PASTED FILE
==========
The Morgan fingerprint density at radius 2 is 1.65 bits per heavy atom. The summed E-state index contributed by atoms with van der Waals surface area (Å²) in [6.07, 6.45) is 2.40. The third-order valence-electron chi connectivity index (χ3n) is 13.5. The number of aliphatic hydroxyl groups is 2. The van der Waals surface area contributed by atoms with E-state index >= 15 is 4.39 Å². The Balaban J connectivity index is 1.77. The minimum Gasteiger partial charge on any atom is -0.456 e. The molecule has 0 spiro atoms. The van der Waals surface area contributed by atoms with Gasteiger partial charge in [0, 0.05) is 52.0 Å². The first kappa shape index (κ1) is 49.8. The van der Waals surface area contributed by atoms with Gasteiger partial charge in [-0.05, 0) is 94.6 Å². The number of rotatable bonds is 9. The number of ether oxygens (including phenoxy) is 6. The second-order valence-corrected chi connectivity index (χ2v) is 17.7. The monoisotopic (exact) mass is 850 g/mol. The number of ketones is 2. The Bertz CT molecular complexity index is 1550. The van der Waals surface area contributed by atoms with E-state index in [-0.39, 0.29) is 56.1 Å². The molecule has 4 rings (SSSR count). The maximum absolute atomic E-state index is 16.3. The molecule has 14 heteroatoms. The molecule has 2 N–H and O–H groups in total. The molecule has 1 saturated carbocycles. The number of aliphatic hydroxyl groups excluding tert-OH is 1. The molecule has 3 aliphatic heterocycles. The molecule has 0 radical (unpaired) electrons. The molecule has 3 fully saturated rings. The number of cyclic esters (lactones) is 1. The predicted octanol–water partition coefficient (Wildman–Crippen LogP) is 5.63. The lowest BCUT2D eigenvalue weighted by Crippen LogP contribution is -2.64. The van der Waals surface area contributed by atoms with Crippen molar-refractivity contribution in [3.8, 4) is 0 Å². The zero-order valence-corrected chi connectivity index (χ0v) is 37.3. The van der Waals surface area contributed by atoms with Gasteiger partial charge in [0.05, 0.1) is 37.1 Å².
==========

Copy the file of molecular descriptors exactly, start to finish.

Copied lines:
The Morgan fingerprint density at radius 2 is 1.65 bits per heavy atom. The summed E-state index contributed by atoms with van der Waals surface area (Å²) in [6.07, 6.45) is 2.40. The third-order valence-electron chi connectivity index (χ3n) is 13.5. The number of aliphatic hydroxyl groups is 2. The van der Waals surface area contributed by atoms with E-state index >= 15 is 4.39 Å². The Balaban J connectivity index is 1.77. The minimum Gasteiger partial charge on any atom is -0.456 e. The molecule has 0 spiro atoms. The van der Waals surface area contributed by atoms with Gasteiger partial charge in [0, 0.05) is 52.0 Å². The first kappa shape index (κ1) is 49.8. The van der Waals surface area contributed by atoms with Gasteiger partial charge in [-0.05, 0) is 94.6 Å². The number of rotatable bonds is 9. The number of ether oxygens (including phenoxy) is 6. The second-order valence-corrected chi connectivity index (χ2v) is 17.7. The monoisotopic (exact) mass is 850 g/mol. The number of ketones is 2. The Bertz CT molecular complexity index is 1550. The van der Waals surface area contributed by atoms with E-state index in [-0.39, 0.29) is 56.1 Å². The molecule has 4 rings (SSSR count). The maximum absolute atomic E-state index is 16.3. The molecule has 14 heteroatoms. The molecule has 2 N–H and O–H groups in total. The molecule has 1 saturated carbocycles. The number of aliphatic hydroxyl groups excluding tert-OH is 1. The molecule has 3 aliphatic heterocycles. The molecule has 0 radical (unpaired) electrons. The molecule has 3 fully saturated rings. The number of cyclic esters (lactones) is 1. The predicted octanol–water partition coefficient (Wildman–Crippen LogP) is 5.63. The lowest BCUT2D eigenvalue weighted by Crippen LogP contribution is -2.64. The van der Waals surface area contributed by atoms with Crippen molar-refractivity contribution in [3.8, 4) is 0 Å². The zero-order valence-corrected chi connectivity index (χ0v) is 37.3. The van der Waals surface area contributed by atoms with Gasteiger partial charge in [0.05, 0.1) is 37.1 Å².